There are many legends about the origin of the burrito. My favorite suggests that the wrapped sandwich, traditionally of seasoned meat and beans, came from Mexico with miners who hoped to strike it rich during the California Gold Rush of 1849.
The burrito supposedly takes its name from the rolled packs of miner’s gear that decorated the back of every burro going north to the gold fields. As almost every Arizonian knows, the suffix “ito” means “small” (for example, “mi hijito” is “my little boy”).
Curiously enough, while burritos are the most popular examples of Mexican food in the United States, in Mexico itself they are only popular in the northern part of the country. In Culiacan and Mazatlan (at the entrance to the Gulf of California), south as far as Mexico City, burritos are called tacos. In the south, notably the Yucatan Peninsula, they are called coquitos.
A recipe for tostados, contributed by Arizona Farm Bureau Staff, demonstrates the burrito’s evolution, from simple food to exotic flavors. A tostado is a tortilla, fried instead of heated and flat instead of rolled. The difference – except for traditional beef and beans – is fresh, sweet Yuma County lettuce, sun-ripened tomatoes, tangy cheddar from the area’s dairy industry, and locally made salsa. And these make all the difference in the world!
While there is as yet no official state food, the CheckYesForChimi (CYC) campaign continues to build a head of steam in the state senate, as backers attempt to add the chimichanga to Arizona’s list of attributes like the Cactus Wren (state bird) and the Saguaro Cactus bloom (state flower). The chimi, as it is fondly known, is – like other Mexican originals – sometimes this way and sometimes that. For example, a tostado is a chalupa, and a chimi is a deep-fried burrito. Except when they aren’t. But at least we all know what tacos are. Don’t we?
Below the recipe, on every page of Fill Your Plate resources, is a list of farmers and ranchers who offer the needed ingredients, in season, at the peak of quality and at affordable prices. Next time you or your family have a hankering for burritos, bypass the fast food and make your own.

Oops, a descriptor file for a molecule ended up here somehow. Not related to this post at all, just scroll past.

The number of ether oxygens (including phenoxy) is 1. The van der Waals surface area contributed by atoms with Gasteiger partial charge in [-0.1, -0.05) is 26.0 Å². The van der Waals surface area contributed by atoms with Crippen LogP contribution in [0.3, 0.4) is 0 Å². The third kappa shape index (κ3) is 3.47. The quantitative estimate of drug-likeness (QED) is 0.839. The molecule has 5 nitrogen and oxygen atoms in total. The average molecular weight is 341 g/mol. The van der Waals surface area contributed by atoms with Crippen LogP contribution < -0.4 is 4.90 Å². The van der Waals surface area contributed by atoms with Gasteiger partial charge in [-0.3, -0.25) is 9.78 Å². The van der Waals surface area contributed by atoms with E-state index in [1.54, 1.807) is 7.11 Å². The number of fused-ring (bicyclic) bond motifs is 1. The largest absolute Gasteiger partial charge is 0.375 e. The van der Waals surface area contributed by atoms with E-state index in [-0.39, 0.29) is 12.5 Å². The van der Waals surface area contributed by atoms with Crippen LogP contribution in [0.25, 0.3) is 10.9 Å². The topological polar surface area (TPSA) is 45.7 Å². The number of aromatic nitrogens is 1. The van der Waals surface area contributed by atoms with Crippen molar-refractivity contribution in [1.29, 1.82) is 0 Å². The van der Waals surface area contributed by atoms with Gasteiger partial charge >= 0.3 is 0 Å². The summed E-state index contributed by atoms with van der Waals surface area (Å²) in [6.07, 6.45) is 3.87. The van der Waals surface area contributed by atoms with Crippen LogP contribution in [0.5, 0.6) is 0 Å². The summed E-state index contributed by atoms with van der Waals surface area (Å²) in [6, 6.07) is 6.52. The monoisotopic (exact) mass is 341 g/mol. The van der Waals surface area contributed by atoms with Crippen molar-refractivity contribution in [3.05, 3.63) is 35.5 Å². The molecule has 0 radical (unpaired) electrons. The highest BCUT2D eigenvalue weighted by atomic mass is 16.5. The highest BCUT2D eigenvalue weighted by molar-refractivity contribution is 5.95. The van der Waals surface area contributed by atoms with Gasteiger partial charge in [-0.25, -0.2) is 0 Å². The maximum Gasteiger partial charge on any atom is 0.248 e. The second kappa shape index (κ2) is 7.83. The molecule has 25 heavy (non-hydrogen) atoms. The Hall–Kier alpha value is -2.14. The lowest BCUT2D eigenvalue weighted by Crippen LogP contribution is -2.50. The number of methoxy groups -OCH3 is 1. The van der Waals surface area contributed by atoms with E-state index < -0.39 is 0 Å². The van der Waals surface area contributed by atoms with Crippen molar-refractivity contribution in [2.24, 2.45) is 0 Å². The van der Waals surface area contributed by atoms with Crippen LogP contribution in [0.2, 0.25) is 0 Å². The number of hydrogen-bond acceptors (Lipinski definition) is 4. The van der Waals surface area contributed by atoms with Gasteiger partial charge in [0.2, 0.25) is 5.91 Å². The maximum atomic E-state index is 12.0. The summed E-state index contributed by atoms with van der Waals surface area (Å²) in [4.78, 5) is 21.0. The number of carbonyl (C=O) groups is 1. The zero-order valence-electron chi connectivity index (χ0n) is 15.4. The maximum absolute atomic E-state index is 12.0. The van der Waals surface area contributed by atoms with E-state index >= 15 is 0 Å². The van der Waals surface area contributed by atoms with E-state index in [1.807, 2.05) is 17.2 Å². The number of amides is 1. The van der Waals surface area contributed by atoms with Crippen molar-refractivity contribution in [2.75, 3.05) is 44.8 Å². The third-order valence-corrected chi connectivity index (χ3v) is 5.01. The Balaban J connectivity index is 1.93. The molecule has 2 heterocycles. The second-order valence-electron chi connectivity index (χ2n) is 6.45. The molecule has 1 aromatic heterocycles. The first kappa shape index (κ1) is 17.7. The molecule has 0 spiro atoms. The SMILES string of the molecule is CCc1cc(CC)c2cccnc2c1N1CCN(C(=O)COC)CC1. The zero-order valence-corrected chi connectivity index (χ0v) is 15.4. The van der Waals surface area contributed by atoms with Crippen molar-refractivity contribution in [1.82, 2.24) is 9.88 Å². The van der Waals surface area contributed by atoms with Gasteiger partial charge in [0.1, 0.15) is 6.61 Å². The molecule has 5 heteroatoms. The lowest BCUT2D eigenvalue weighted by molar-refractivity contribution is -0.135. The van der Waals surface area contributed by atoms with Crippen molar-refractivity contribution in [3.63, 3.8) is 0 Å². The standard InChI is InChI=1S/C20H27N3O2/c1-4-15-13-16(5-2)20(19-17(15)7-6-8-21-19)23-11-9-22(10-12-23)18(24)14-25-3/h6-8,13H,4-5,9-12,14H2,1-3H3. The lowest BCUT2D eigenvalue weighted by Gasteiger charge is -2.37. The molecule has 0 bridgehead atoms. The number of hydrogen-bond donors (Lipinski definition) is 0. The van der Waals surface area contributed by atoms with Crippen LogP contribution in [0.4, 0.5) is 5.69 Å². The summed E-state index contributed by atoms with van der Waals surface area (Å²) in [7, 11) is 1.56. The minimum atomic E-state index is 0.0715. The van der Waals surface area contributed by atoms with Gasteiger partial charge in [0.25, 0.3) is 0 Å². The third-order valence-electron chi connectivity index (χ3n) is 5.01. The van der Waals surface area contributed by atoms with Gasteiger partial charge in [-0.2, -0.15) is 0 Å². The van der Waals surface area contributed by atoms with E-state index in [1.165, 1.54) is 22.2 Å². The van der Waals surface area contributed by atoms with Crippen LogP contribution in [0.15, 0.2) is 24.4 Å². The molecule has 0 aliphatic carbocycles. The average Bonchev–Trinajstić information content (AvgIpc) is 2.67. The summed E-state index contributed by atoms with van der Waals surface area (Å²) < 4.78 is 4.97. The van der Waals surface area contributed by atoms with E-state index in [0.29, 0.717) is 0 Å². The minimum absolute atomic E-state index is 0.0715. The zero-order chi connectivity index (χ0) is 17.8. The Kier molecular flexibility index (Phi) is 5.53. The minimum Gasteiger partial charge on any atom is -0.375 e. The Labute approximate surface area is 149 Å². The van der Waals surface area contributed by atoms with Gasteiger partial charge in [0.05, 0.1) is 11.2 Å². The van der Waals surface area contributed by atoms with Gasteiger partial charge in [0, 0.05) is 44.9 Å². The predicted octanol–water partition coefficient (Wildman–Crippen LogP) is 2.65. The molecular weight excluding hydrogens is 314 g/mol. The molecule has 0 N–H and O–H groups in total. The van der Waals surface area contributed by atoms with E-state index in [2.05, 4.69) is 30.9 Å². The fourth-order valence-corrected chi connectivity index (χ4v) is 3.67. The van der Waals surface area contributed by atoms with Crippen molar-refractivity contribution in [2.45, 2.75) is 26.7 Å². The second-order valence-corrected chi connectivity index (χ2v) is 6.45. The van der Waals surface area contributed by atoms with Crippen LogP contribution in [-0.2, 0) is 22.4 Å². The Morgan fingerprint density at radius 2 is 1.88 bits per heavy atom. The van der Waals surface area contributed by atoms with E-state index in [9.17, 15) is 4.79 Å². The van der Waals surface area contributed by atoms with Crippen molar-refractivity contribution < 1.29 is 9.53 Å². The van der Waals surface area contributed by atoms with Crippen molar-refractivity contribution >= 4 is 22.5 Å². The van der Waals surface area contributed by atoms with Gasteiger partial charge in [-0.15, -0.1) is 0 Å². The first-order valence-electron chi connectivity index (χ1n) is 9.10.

You can even make your own refried beans! Use a pressure cooker and make them fast, or a crock pot and slow cook for even more pervasive flavors. If you want to enjoy the taste of Yuma’s freshest seasonings (cilantro, onion, garlic, and oregano), but none of the fat, substitute heart-healthy olive oil for lard.
Get even more creative and go for what fast-food outlets call the Seven-Layer Burrito. Beans, of course, and beef. Rice is nice, brown rice even better, but you can use cooked quinoa or barley instead. You can even “rice” lightly steamed cauliflower for a real taste treat. Then add some local cheese and some very local lettuce (local to Yuma County, that is, the nation’s winter salad capital)! Sour cream, of course, and diced tomatoes, but perhaps also avocado/tomato relish, or corn and black bean salsa.
You can stop at seven, but why should you? Experiment with fresh-cut corn, celeriac, leeks, even grated kohlrabi, or beets. If your family turns their noses up at such non-traditional ingredients, serve them the next day in a fabulous salad.
All this creative cooking has benefits beyond nutrition. In fact, the act of preparing fresh food, serving it, and sitting down as a family to eat it fulfills one of the ideals of the Slow Food Nation. At each stage, you can start a conversation, ask a question, listen to a story. Life is hectic, but we could all use some quality time getting in touch with the people who matter most.
- Leverage Your Leftovers (fillyourplate.org)
- 8 Ways to Eat Healthy, Arizona Style (fillyourplate.org)
- Get Ready to Go Green – It’s National Guacamole Day!! (fillyourplate.org)